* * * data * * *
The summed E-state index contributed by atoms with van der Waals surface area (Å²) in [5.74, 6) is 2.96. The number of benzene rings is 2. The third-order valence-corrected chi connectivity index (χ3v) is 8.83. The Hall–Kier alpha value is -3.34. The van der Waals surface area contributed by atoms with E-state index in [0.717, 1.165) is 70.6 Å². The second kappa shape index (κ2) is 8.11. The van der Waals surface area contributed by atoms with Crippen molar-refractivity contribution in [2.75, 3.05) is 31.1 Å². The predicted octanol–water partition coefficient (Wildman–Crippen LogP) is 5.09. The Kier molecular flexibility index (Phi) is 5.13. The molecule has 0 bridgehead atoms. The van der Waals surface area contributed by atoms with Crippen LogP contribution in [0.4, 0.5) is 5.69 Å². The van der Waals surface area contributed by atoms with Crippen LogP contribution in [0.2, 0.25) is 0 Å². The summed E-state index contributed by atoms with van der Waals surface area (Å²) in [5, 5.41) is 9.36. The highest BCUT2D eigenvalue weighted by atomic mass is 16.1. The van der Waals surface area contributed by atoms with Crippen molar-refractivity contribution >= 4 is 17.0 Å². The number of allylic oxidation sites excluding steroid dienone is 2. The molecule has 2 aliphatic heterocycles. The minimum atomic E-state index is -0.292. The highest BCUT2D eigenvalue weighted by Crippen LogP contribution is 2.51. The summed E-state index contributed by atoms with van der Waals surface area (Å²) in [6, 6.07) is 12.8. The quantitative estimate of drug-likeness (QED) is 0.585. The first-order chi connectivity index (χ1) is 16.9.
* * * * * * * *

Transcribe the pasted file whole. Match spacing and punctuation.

The summed E-state index contributed by atoms with van der Waals surface area (Å²) in [5.74, 6) is 2.96. The number of benzene rings is 2. The third-order valence-corrected chi connectivity index (χ3v) is 8.83. The Hall–Kier alpha value is -3.34. The van der Waals surface area contributed by atoms with E-state index in [0.717, 1.165) is 70.6 Å². The second kappa shape index (κ2) is 8.11. The van der Waals surface area contributed by atoms with Crippen molar-refractivity contribution in [2.75, 3.05) is 31.1 Å². The predicted octanol–water partition coefficient (Wildman–Crippen LogP) is 5.09. The Kier molecular flexibility index (Phi) is 5.13. The molecule has 0 bridgehead atoms. The van der Waals surface area contributed by atoms with Crippen LogP contribution in [0.4, 0.5) is 5.69 Å². The van der Waals surface area contributed by atoms with Crippen LogP contribution in [0.2, 0.25) is 0 Å². The summed E-state index contributed by atoms with van der Waals surface area (Å²) in [5, 5.41) is 9.36. The highest BCUT2D eigenvalue weighted by atomic mass is 16.1. The van der Waals surface area contributed by atoms with Crippen molar-refractivity contribution >= 4 is 17.0 Å². The number of allylic oxidation sites excluding steroid dienone is 2. The molecule has 2 aliphatic heterocycles. The minimum atomic E-state index is -0.292. The highest BCUT2D eigenvalue weighted by Crippen LogP contribution is 2.51. The summed E-state index contributed by atoms with van der Waals surface area (Å²) in [6, 6.07) is 12.8. The quantitative estimate of drug-likeness (QED) is 0.585. The first-order chi connectivity index (χ1) is 16.9.